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‘Cancer: Through Our Eyes’ creative art exhibition highlights the impact of cancer


The Western Trust, together with Macmillan Cancer Support and local cancer charities Cancer Focus NI, Care for Cancer (Omagh) and SWELL – Supported we Live Life (Enniskillen) are holding a creative art exhibition called ‘Cancer: Through Our Eyes’ to highlight the impact of cancer on those diagnosed, their families and the staff who care for them.

The exhibition is free and open to the public Monday 19th – Sunday 25th February at the Playhouse.  As access times vary it is recommended those wishing to view the exhibition contact the Playhouse in advance on (028) 71268027.

Maura McClean, Macmillan Engagement Lead for Northern Ireland, said:

“Cancer is so personal. It can impact people’s lives in a variety of ways. Relationships, their bodies, their finances, how they are feeling, their ability to do the things they love and so much more.”

Macmillan funded 13 creative arts projects throughout Northern Ireland to mark World Cancer Day on 4th February, holding a regional exhibition of all the artwork at The MAC, Belfast.  Participating in the projects has created a space for people affected by cancer to explore and express their own personal experiences and it’s been absolutely amazing to see the artwork produced.  It’s just so incredibly imaginative, inspiring and moving.  Following a successful exhibition in Belfast, we’re proudly sponsoring this exhibition at the Playhouse to highlight the projects funded in the Western Trust area including those delivered at the Macmillan Health and Wellbeing Campus at Altnagelvin which is service providing supports to anyone impacted by cancer in partnership with the Western Trust and Macmillan.”

‘Cancer: Through Our Eyes’ creative art exhibitionLesley Finlay, Macmillan Health & Wellbeing Campus Manager secured funding to deliver three projects:

“We were delighted to be part of the regional exhibition and so in awe of the calibre of the work produced we wanted to bring it to a local audience in the city and are delighted Macmillan have supported us to host an exhibition in the Playhouse.”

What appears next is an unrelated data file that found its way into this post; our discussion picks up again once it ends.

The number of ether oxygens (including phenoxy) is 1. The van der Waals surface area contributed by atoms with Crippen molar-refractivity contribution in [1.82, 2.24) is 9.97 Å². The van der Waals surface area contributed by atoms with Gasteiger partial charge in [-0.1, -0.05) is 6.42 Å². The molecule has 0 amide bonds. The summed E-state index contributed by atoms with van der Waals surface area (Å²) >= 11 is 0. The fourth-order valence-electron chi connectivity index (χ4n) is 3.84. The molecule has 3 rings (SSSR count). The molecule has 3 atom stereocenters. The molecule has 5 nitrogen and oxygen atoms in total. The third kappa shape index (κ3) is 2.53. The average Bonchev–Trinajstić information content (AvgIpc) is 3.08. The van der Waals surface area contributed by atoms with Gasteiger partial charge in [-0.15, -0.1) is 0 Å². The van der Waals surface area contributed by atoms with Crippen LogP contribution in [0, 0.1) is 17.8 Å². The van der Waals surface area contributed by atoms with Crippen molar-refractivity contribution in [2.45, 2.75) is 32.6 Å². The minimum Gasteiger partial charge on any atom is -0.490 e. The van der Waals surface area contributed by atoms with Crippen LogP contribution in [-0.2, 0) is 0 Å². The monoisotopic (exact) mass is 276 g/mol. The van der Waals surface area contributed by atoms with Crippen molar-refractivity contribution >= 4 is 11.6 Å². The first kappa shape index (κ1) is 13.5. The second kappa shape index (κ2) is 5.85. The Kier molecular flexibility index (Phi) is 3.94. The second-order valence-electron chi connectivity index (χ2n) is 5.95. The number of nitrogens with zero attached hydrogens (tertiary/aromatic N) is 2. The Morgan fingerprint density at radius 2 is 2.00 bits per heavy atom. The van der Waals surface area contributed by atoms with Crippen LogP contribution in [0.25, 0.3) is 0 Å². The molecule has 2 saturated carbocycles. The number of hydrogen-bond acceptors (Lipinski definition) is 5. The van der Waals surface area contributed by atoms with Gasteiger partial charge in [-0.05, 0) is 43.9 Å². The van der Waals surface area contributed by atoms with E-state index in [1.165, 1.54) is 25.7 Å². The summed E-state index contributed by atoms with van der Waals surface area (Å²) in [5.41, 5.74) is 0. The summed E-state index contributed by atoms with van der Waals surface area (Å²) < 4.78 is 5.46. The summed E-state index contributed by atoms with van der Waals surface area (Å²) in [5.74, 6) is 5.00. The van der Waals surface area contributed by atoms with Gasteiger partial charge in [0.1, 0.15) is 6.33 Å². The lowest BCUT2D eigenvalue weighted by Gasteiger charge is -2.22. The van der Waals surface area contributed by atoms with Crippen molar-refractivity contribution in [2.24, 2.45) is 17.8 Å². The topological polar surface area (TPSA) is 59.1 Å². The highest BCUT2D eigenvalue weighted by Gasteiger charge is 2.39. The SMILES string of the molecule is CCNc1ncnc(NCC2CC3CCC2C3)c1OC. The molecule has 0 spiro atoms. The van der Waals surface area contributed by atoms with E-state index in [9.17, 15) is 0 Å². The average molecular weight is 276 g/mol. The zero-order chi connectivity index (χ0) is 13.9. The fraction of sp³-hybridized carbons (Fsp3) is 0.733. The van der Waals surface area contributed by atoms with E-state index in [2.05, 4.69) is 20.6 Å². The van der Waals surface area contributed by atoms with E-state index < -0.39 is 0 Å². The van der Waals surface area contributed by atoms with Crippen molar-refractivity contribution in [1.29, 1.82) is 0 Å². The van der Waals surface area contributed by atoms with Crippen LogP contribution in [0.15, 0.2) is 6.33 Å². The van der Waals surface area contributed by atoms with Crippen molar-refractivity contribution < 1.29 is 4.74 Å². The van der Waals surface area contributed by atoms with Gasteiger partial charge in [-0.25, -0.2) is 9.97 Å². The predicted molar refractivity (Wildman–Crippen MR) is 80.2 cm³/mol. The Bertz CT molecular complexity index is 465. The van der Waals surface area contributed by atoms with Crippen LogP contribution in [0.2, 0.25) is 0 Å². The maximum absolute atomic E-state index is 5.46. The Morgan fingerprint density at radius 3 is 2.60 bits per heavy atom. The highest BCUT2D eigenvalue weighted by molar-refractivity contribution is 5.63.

“Our projects included delivery of a shared reading programme facilitated by Verbal.  A group of 7 people who experienced a cancer diagnosis discussed carefully selected pieces of writing with themes to help them explore their diagnosis before writing their own pieces and recording these to form a digital story.  We also ran programme for children and young people who have experienced a cancer diagnosis themselves, the cancer diagnosis of a parent or who have been bereaved as a result of cancer.  The young people were supported by parents and carers to produce a piece of wooden artwork in the shape of an eye to represent how they viewed their experience of cancer.  Our final project involved a group of women who have experienced a cancer diagnosis, the diagnosis of a loved one, who have been bereaved by cancer or who work in cancer services.  The group produced three large panels made from wool using symbolism from nature to portray their experience of cancer ‘diagnosis’ ‘treatment’ and ‘life beyond’.”

Service Users at ‘Cancer: Through Our Eyes’ creative art exhibition

Local woman Cathy participated in the wool based project and said:

“Working on this project was amazing.  I love knitting and crocheting, so from the first day we met and brainstormed ideas it was great seeing our vision come together and we were all absolutely delighted with the final piece which shows our cancer journeys through our eyes.  It was also great that the group included not only those who had a cancer diagnosis but also those who cared for loved ones or lost anyone due to cancer.  We incorporated all these elements into our project.”

The exhibition also includes Cancer Focus NI’s a set canvases painted by a group of men who have experienced a cancer diagnosis and Care for Cancer’s display of decorative wooden boxes adorned with abstract prints and decorative collages containing personal items highlighting the individual stories of women who have received a cancer diagnosis.  SWELL produced a collaborative art piece entitled ‘Disrupter’ portraying the disruptive impact of cancer on our lives by a group of people who have experienced a cancer diagnosis as well as a series of individual paintings.

North West Cancer Centre staff also had an opportunity to create a collaborative piece using mixed media materials. Debbie Hunter, Macmillan Personalised Care Facilitator co-ordinated the project and describes:

“Our staff have a critical role in supporting both patients with cancer and their families and this role can impact on them personally as well as professionally.  North West Cancer Centre staff were invited to use a range of materials to create 56 discs connected by chains representing the secure safety net and team approach staff form when united together to support each other.  The discs are hung from a branch which signifies the strength of North West Cancer Centre.”